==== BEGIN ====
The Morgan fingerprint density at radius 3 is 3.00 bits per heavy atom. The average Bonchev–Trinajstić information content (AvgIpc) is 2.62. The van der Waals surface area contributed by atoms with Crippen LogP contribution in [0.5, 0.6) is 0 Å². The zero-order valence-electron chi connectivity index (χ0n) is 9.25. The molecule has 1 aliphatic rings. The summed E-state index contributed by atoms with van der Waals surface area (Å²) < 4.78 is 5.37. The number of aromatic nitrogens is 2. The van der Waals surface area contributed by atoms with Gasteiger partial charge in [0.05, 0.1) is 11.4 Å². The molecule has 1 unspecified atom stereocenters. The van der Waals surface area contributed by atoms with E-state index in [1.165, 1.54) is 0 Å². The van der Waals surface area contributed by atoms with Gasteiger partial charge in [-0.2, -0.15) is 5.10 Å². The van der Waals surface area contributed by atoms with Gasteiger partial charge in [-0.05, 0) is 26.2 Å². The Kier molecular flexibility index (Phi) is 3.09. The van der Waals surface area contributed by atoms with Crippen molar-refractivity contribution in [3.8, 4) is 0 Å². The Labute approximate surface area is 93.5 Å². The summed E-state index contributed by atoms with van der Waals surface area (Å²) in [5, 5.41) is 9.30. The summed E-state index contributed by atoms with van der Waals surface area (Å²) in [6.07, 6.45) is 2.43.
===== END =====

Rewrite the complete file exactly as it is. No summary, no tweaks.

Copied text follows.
The Morgan fingerprint density at radius 3 is 3.00 bits per heavy atom. The average Bonchev–Trinajstić information content (AvgIpc) is 2.62. The van der Waals surface area contributed by atoms with Crippen LogP contribution in [0.5, 0.6) is 0 Å². The zero-order valence-electron chi connectivity index (χ0n) is 9.25. The molecule has 1 aliphatic rings. The summed E-state index contributed by atoms with van der Waals surface area (Å²) < 4.78 is 5.37. The number of aromatic nitrogens is 2. The van der Waals surface area contributed by atoms with Gasteiger partial charge in [0.05, 0.1) is 11.4 Å². The molecule has 1 unspecified atom stereocenters. The van der Waals surface area contributed by atoms with E-state index in [1.165, 1.54) is 0 Å². The van der Waals surface area contributed by atoms with Gasteiger partial charge in [-0.2, -0.15) is 5.10 Å². The van der Waals surface area contributed by atoms with Gasteiger partial charge in [-0.05, 0) is 26.2 Å². The Kier molecular flexibility index (Phi) is 3.09. The van der Waals surface area contributed by atoms with Crippen molar-refractivity contribution in [3.8, 4) is 0 Å². The Labute approximate surface area is 93.5 Å². The summed E-state index contributed by atoms with van der Waals surface area (Å²) in [5, 5.41) is 9.30. The summed E-state index contributed by atoms with van der Waals surface area (Å²) in [6.07, 6.45) is 2.43.